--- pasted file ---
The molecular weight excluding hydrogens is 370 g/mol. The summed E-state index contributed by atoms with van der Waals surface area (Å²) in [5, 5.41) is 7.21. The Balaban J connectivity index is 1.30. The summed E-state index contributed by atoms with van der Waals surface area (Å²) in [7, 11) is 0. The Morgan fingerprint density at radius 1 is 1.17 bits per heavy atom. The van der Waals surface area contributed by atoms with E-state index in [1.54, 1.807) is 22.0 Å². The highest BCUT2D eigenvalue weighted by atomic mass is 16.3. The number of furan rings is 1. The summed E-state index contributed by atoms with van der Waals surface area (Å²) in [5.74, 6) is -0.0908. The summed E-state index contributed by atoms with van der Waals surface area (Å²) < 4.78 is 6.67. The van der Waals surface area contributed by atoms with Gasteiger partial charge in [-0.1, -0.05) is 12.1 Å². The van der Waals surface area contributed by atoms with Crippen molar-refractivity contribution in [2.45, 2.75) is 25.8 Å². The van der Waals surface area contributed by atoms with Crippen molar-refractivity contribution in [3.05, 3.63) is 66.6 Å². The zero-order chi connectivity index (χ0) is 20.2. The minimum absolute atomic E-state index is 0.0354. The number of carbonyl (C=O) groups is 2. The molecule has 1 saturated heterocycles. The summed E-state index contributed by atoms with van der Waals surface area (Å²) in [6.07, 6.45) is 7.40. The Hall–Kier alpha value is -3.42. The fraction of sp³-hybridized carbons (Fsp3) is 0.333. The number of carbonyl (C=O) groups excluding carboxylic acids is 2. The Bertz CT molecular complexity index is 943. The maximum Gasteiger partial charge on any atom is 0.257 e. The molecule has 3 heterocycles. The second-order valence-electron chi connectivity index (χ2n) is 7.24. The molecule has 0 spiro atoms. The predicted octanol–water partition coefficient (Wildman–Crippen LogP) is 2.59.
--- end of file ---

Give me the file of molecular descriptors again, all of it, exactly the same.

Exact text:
The molecular weight excluding hydrogens is 370 g/mol. The summed E-state index contributed by atoms with van der Waals surface area (Å²) in [5, 5.41) is 7.21. The Balaban J connectivity index is 1.30. The summed E-state index contributed by atoms with van der Waals surface area (Å²) in [7, 11) is 0. The Morgan fingerprint density at radius 1 is 1.17 bits per heavy atom. The van der Waals surface area contributed by atoms with E-state index in [1.54, 1.807) is 22.0 Å². The highest BCUT2D eigenvalue weighted by atomic mass is 16.3. The number of furan rings is 1. The summed E-state index contributed by atoms with van der Waals surface area (Å²) in [5.74, 6) is -0.0908. The summed E-state index contributed by atoms with van der Waals surface area (Å²) < 4.78 is 6.67. The van der Waals surface area contributed by atoms with Gasteiger partial charge in [-0.1, -0.05) is 12.1 Å². The van der Waals surface area contributed by atoms with Crippen molar-refractivity contribution in [2.45, 2.75) is 25.8 Å². The van der Waals surface area contributed by atoms with Crippen molar-refractivity contribution in [3.05, 3.63) is 66.6 Å². The zero-order chi connectivity index (χ0) is 20.2. The minimum absolute atomic E-state index is 0.0354. The number of carbonyl (C=O) groups is 2. The molecule has 1 saturated heterocycles. The summed E-state index contributed by atoms with van der Waals surface area (Å²) in [6.07, 6.45) is 7.40. The Hall–Kier alpha value is -3.42. The fraction of sp³-hybridized carbons (Fsp3) is 0.333. The number of carbonyl (C=O) groups excluding carboxylic acids is 2. The Bertz CT molecular complexity index is 943. The maximum Gasteiger partial charge on any atom is 0.257 e. The molecule has 3 heterocycles. The second-order valence-electron chi connectivity index (χ2n) is 7.24. The molecule has 0 spiro atoms. The predicted octanol–water partition coefficient (Wildman–Crippen LogP) is 2.59.